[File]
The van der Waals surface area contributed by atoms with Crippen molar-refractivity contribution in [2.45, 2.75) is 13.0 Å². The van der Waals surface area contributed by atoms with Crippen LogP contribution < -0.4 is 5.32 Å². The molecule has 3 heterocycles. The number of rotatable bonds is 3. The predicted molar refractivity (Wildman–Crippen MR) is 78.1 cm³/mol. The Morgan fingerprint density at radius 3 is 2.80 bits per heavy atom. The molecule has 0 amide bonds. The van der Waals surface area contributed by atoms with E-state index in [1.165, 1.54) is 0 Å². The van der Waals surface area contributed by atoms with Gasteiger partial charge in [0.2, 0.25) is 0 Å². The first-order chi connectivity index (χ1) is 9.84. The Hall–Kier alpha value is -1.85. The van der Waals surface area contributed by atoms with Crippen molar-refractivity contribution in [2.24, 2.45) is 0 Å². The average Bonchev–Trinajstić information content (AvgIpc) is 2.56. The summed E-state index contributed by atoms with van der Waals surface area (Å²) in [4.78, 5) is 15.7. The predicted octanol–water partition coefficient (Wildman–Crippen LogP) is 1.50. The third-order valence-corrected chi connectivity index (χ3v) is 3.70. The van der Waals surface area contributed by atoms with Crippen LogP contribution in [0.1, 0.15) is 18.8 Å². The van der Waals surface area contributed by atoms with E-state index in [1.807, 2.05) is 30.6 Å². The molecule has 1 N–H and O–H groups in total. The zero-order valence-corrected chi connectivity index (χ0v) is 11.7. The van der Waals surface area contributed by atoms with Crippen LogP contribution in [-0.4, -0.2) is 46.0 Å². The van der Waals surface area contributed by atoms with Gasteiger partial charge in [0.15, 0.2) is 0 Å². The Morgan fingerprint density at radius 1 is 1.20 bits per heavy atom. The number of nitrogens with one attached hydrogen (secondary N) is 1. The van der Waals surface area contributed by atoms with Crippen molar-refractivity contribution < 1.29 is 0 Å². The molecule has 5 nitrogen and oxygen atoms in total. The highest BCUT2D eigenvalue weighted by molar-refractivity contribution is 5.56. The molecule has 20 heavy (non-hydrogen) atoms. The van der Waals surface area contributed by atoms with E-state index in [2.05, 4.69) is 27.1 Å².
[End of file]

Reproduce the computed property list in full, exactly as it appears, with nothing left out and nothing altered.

The van der Waals surface area contributed by atoms with Crippen molar-refractivity contribution in [2.45, 2.75) is 13.0 Å². The van der Waals surface area contributed by atoms with Crippen LogP contribution < -0.4 is 5.32 Å². The molecule has 3 heterocycles. The number of rotatable bonds is 3. The predicted molar refractivity (Wildman–Crippen MR) is 78.1 cm³/mol. The Morgan fingerprint density at radius 3 is 2.80 bits per heavy atom. The molecule has 0 amide bonds. The van der Waals surface area contributed by atoms with E-state index in [1.165, 1.54) is 0 Å². The van der Waals surface area contributed by atoms with Gasteiger partial charge in [0.2, 0.25) is 0 Å². The first-order chi connectivity index (χ1) is 9.84. The Hall–Kier alpha value is -1.85. The van der Waals surface area contributed by atoms with Crippen molar-refractivity contribution in [2.24, 2.45) is 0 Å². The average Bonchev–Trinajstić information content (AvgIpc) is 2.56. The summed E-state index contributed by atoms with van der Waals surface area (Å²) in [4.78, 5) is 15.7. The predicted octanol–water partition coefficient (Wildman–Crippen LogP) is 1.50. The third-order valence-corrected chi connectivity index (χ3v) is 3.70. The van der Waals surface area contributed by atoms with Crippen LogP contribution in [0.1, 0.15) is 18.8 Å². The van der Waals surface area contributed by atoms with E-state index in [1.807, 2.05) is 30.6 Å². The molecule has 1 N–H and O–H groups in total. The zero-order valence-corrected chi connectivity index (χ0v) is 11.7. The van der Waals surface area contributed by atoms with Crippen LogP contribution in [-0.4, -0.2) is 46.0 Å². The van der Waals surface area contributed by atoms with Gasteiger partial charge in [0.15, 0.2) is 0 Å². The Morgan fingerprint density at radius 1 is 1.20 bits per heavy atom. The number of nitrogens with one attached hydrogen (secondary N) is 1. The van der Waals surface area contributed by atoms with Crippen molar-refractivity contribution < 1.29 is 0 Å². The molecule has 5 nitrogen and oxygen atoms in total. The highest BCUT2D eigenvalue weighted by molar-refractivity contribution is 5.56. The molecule has 20 heavy (non-hydrogen) atoms. The van der Waals surface area contributed by atoms with E-state index in [2.05, 4.69) is 27.1 Å².